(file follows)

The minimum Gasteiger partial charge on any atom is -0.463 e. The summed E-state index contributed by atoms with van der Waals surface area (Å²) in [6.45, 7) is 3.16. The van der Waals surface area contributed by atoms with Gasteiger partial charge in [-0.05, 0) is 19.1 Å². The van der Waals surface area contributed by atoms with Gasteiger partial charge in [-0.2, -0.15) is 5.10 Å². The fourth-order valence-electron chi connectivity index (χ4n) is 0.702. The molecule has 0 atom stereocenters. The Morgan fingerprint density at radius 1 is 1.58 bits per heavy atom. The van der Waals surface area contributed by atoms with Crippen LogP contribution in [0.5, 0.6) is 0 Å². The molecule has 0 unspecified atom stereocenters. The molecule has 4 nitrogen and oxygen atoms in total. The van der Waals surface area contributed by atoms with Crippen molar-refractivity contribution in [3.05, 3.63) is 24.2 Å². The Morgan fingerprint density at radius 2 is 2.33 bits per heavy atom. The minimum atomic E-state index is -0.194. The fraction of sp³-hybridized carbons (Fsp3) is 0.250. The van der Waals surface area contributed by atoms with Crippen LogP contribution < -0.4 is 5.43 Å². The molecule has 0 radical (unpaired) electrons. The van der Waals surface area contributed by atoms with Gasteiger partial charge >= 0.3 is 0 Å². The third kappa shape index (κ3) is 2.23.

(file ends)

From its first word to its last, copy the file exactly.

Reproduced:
The minimum Gasteiger partial charge on any atom is -0.463 e. The summed E-state index contributed by atoms with van der Waals surface area (Å²) in [6.45, 7) is 3.16. The van der Waals surface area contributed by atoms with Gasteiger partial charge in [-0.05, 0) is 19.1 Å². The van der Waals surface area contributed by atoms with Gasteiger partial charge in [-0.2, -0.15) is 5.10 Å². The fourth-order valence-electron chi connectivity index (χ4n) is 0.702. The molecule has 0 atom stereocenters. The Morgan fingerprint density at radius 1 is 1.58 bits per heavy atom. The van der Waals surface area contributed by atoms with Crippen LogP contribution in [0.5, 0.6) is 0 Å². The molecule has 0 unspecified atom stereocenters. The molecule has 4 nitrogen and oxygen atoms in total. The van der Waals surface area contributed by atoms with Crippen molar-refractivity contribution in [3.05, 3.63) is 24.2 Å². The Morgan fingerprint density at radius 2 is 2.33 bits per heavy atom. The minimum atomic E-state index is -0.194. The fraction of sp³-hybridized carbons (Fsp3) is 0.250. The van der Waals surface area contributed by atoms with Crippen LogP contribution < -0.4 is 5.43 Å². The molecule has 0 radical (unpaired) electrons. The van der Waals surface area contributed by atoms with Gasteiger partial charge >= 0.3 is 0 Å². The third kappa shape index (κ3) is 2.23.